Physical activity is not only important for your child's health - it will help them cope with the sheer physicality of interacting with twenty children on the playground. Bumps and shoves are inevitable, so make sure your child has lots of physical play to develop gross motor skills too.
By the time your child is ready for kindergarten or school, they should be able to recognize their own name and other simple written words. The sounds of each letter of the alphabet should be familiar to your child, and they should understand the principle of reading from left to right, which way to hold a book, and possibly even be starting to read three and four-letter words.
A homeschooled student will receive the absolute best education possible without the expense and overhead of ordering multiple copies of hardcopy texts. Textbooks will not need to be discarded at the end each school year.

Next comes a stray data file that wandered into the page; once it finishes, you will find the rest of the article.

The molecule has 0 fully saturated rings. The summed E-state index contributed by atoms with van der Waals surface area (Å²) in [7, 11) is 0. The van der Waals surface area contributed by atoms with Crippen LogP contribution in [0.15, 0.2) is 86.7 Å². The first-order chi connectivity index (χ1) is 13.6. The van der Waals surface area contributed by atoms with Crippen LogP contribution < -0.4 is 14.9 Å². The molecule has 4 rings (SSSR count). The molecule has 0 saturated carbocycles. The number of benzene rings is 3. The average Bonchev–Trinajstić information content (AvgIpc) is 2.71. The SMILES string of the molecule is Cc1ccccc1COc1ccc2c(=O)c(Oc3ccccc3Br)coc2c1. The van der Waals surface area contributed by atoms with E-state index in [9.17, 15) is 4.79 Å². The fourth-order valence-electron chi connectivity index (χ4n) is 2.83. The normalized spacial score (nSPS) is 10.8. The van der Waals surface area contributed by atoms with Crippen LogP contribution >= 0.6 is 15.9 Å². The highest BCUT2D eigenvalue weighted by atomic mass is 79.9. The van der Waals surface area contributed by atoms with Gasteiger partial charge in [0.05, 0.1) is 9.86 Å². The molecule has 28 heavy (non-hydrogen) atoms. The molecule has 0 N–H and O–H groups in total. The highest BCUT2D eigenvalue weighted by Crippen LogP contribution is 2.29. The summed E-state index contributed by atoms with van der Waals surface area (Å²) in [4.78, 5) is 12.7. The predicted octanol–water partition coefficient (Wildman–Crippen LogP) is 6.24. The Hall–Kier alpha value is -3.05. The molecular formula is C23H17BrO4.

Next, let your child practice writing on a dry erase board, chalk board or Magnadoodle. Preschoolers also tend to have fun with special crayons and markers designed for use on windows and in the tub. Take care not to rush this process. Let your child move through these stages at his or her own pace.